Can You Use a Table Saw to Cut Baseboards?

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table saw cutting baseboards

If you’ve never worked with a table saw before, you may be wondering how to cut the angles at the corners of the baseboard without your blade landing on one of the walls. 

The answer is that it’s not hard to do, and hopefully, this guide will help make your next woodworking project easier than ever!

If you want to add a bit of flair to your home, you can use a table saw to cut baseboards and make them look more attractive, especially if they’ve been neglected or damaged over time.

What You’ll Need

  • Clamp
  • Hammer
  • Screwdriver to assemble the stand
  • Your table saw

Make sure that everything is securely fastened before you begin using it to prevent table saw kickback.

Assembling the Stand

The first step is to assemble the base of your table saw stand. This will be used to hold the saw itself. You’ll need a pair of C-clamps and a hammer. Simply follow the steps below:

  1. Attach one clamp across the top, with each arm of the C facing outward at an angle where they cross. 
  1. Attach the second clamp, but with each arm of the C facing inward at an angle where they cross. 
  1. Place a 1”x2″ piece over the top and clamp it to the table saw. 
  1. Attach one end of a 2×4 across the top, and use a hammer and screwdriver to fasten it into place. 
  1. Repeat the process with the other end of the 2×4. 
  1. Attach a 1”x2″ piece of wood across the bottom, and secure it in place.

Now that you have your stand set up, you should test it out. Make sure that everything is firm and stable before you proceed, and ensure that you’ve sharpened the table saw blade.

Mounting Your Table Saw

Mounting your table saw will be different for every saw, but these tips should be useful whether or not your saw has a mobile base or not:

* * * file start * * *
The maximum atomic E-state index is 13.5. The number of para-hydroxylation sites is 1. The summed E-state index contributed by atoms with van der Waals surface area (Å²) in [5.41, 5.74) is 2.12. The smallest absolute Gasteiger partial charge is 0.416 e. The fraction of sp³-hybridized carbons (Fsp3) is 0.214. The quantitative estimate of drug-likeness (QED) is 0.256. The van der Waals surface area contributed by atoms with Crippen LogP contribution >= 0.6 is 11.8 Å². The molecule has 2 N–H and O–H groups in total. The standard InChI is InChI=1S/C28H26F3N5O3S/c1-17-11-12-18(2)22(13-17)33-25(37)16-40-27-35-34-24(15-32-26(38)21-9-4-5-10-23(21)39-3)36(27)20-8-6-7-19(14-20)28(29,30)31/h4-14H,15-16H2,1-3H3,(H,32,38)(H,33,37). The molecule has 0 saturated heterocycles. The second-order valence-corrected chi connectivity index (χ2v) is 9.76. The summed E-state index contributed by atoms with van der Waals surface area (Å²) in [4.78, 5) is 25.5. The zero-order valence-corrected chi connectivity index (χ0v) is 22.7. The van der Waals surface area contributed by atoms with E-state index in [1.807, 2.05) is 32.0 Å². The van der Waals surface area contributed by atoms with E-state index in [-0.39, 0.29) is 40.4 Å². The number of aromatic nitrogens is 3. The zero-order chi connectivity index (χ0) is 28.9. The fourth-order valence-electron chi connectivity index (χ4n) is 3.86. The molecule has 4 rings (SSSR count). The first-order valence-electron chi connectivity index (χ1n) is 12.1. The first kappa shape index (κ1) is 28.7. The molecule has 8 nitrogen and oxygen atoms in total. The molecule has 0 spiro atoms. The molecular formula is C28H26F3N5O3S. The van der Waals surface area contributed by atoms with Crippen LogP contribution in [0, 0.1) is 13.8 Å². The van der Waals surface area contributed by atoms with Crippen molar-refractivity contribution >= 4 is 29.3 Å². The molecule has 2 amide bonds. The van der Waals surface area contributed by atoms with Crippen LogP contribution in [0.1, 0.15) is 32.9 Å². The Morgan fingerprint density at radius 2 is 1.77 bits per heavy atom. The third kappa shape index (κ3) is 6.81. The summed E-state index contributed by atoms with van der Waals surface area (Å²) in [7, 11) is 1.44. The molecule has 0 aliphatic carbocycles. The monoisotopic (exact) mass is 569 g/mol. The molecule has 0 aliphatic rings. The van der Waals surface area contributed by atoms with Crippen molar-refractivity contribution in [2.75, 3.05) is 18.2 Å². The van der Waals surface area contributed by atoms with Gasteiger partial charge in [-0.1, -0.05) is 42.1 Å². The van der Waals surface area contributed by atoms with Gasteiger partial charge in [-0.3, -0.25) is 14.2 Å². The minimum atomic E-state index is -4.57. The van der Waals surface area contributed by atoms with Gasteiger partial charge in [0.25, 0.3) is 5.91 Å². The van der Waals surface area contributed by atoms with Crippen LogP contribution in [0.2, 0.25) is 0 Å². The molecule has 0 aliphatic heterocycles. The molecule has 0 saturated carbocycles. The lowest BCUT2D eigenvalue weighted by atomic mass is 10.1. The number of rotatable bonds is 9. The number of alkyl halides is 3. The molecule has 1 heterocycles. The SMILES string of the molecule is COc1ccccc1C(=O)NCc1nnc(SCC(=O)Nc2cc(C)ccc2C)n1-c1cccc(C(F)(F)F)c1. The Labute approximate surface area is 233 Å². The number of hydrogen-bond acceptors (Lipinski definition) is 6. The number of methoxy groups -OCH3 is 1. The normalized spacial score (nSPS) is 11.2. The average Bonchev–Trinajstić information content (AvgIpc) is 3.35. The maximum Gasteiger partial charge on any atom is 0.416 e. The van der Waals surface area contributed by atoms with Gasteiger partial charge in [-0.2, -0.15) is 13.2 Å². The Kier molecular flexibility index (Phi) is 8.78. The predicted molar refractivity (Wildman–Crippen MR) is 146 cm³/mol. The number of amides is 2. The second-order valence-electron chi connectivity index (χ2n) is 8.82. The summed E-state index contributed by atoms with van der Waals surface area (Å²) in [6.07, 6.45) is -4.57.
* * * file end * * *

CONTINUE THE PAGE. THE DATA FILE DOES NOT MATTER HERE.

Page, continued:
1. Attach clamps to the top of your saw’s stand. 
  1. Align the front of your saw with the clamps. 
  1. Lift up the back end and slide it forward toward the front of the stand until it is securely fastened into place.

How to Use a Table Saw to Cut Baseboards

Now that your table saw is set up, it’s time to cut some baseboards. It should be relatively easy if you’re using a saw with a mobile base. If your saw has a fixed base, you’ll have to improvise.

  1. Start by marking the size of the baseboard that you want to cut on the inside of your wood stack. This will make it much easier to cut the baseboard. Simply line up an edge from one end of the wood stack with an edge from the other end, and make a mark with your pencil. Then measure out exactly four inches, marking across both ends of the board. 
  1. Take your saw and cut through all four pieces of wood along both edges. You may want to use a piece of scrap wood as a guide to keeping everything straight and even as you go along. 
  1. Cut all the way through the baseboard.
  1. Make a final cut on the outside of the board, along both edges, to make certain that it’s perfectly square.

How Do You Cut Baseboard Angles on a Table Saw?

If you plan to cut baseboard angles on a table saw, a simple method will make it easier and save you some time. 

Most table saws have an auxiliary fence rail which is used to align the blade with the workpiece. 

To use this, clamp the rail in place to the top of your workpiece and secure both ends of its arm with clamps. Then set your table saw blade height so that it will just pass through the auxiliary fence arm.

Using a 2×4, clamp it to the table saw fence. Move the blade up or down one tooth and clamp it again. The last thing you want to do is accidentally slide the blade all the way up or down the track while cutting your angle.

Then move your workpiece over so that it is flush against the auxiliary fence rail. Clamp the bottom of your workpiece to the rail.

Now, you can set your blade to its highest position and cut your baseboard angles. You will get a cleaner cut when using this method and keeping the blade high. 

If you clamp down too far or move it up or down, the piece can slip off or be forced out of position so that there are gaps between the clamps and the workpiece.

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